Talking of coke, that’s what really made us. There was money in marijuana – no doubt about it – but it was nothing compared to what could be made trading in the white stuff. By the end of the Seventies, we were bringing close to a thousand kilos a year into the States, using Rootie’s distribution network to market it to the people, and clearing ten mil in straight profit. We could have got greedy but the thing about Danny and me was that, first and foremost, we were businessmen. We pumped our profits into legit businesses – construction, property and tourism, in the main – and eventually we were able to pull out of the smuggling game altogether.
Just in time, as it turned out. Within months Rootie got busted and, because he showed loyalty and refused to name the people he was involved with, he got shackled with a 15 to 25 sentence, and ended up serving 12.
It served as a good lesson to Danny and me. Always be careful. And we were. We built up an empire together – one that was turning over thirty million dollars a year – and we staffed it with men and women who showed us the same loyalty as Rootie had shown. We were a success story. I can look back and claim, with hand on heart, that I truly made it, and you can see that by the numbers of people in this church today. Three hundred at least. Friends, employees, lovers. Lots of lovers. Trudy T was one, but I’ve always been a man with appetites – they used to call me the Norse Horse, back in the day – and there were plenty of others. Row 6, to the left of the aisle sits one. Claire B was a movie star once upon a time, with the kind of perfect good looks made for the silver screen. She’s eighty years old now and used to call me her toyboy. We had a lot of fun together, and that’s why she’s weeping quietly into her white handkerchief now while an old geezer, who must be close to a hundred, puts a wizened arm round her shoulders.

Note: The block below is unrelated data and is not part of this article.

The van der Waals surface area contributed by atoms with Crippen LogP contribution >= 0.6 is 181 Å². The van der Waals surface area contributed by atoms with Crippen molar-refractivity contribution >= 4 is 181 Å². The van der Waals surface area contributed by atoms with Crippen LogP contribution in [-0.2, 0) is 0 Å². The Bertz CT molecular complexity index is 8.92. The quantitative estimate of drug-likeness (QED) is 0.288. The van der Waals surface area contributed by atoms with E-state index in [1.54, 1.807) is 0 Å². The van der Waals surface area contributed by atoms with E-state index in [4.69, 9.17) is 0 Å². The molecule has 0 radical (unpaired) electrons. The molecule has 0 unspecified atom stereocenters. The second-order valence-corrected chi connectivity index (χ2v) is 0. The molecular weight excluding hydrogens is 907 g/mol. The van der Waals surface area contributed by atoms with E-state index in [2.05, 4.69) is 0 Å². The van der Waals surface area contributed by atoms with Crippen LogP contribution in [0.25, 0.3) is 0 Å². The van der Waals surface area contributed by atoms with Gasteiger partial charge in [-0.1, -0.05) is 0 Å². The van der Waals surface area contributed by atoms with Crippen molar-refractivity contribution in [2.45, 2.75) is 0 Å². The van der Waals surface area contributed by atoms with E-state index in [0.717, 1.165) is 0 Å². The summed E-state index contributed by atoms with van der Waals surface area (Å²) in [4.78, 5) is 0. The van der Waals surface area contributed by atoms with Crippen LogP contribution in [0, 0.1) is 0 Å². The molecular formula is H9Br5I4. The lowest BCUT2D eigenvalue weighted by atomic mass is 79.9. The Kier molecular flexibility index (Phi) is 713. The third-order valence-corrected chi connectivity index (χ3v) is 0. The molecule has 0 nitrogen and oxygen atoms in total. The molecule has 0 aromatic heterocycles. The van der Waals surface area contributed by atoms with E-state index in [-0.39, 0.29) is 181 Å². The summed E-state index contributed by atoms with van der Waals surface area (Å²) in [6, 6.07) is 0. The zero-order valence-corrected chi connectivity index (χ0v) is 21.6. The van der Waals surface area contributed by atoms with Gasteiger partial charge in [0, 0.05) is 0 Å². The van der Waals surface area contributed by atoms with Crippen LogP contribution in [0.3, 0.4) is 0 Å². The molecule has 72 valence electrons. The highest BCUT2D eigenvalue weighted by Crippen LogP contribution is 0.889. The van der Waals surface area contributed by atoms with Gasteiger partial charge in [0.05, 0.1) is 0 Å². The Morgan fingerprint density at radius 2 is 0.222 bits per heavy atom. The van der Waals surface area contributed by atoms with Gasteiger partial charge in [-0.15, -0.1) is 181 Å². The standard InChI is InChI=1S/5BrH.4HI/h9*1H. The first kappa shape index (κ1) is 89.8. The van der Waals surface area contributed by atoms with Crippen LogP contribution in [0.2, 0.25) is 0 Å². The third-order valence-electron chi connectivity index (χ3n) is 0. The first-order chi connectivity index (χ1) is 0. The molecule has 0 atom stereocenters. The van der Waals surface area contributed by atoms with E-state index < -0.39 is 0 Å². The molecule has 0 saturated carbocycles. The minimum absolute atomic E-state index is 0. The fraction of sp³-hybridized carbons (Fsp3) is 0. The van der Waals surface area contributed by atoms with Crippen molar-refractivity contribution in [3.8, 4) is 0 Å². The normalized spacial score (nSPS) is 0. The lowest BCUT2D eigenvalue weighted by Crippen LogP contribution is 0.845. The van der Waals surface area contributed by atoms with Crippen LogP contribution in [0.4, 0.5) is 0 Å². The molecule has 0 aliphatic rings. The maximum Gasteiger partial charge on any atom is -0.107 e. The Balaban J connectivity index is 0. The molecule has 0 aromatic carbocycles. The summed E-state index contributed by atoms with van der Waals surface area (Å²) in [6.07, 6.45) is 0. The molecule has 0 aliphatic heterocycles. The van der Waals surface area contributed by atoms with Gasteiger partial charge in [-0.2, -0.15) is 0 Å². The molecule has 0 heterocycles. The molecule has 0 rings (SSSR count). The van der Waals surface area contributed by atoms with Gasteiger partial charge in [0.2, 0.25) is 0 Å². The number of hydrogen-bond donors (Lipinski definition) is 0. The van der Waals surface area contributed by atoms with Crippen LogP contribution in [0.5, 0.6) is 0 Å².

I scan the room and see Mandy H – a former Vegas showgirl I had a fling with back in the summer of ’79 – beautiful once, now cracked and hardened with age, her face as impassive as an Easter Island statue as she stares straight ahead; then there’s Vera P who took up with me for a while in the late Eighties, after the death of her husband, a man who was one of my longest serving employees. She was lonely and I was horny, a combination that was never going to work, but I guess I must have had some effect on her because she’s sobbing so ferociously it’s making her hair stand on end. And the service still hasn’t even started yet. I should be impressed but I’m forgetting it already as I catch sight of Diana, as regal as an Ice Queen, sitting right down at the front.
Diana. My wife; my widow; my one true love – still as beautiful in her fifty-ninth year, as she was the day we met on a snowy New York afternoon, twenty-five years ago. I was in Central Park for a business meeting with one of our Manhattan-based partners that I didn’t want anyone snooping on. Not only because we were talking details that weren’t entirely legal, but also because we were giving the guy a bit of a beating on account of the fact that he’d been cheating the organization. I’d just broken a couple of his fingers and was leaving him to two of my most trusted men to finish off, when as I came out from behind some bushes, I saw her gliding along the path in my direction – this gorgeous willowy blonde with a fur hat perched jauntily on her head and a little dog on a lead – and this cool, languid look in her eye. Man, I knew straight off, I had to have her. Within an hour, we were sharing cocktails. Within three, we were sharing a bed. Inside a month, we were man and wife. I’m nothing if not a fast worker.
I always wanted kids, but Diana couldn’t have them. That’s why there are none here today. It doesn’t matter. We had each other, and for me, that was good enough. Everything had come up roses. The money was rolling in; the cops could never touch us; and I was married to the woman of my dreams.
Life was good. All the way up until last month it was good.
End of Part 1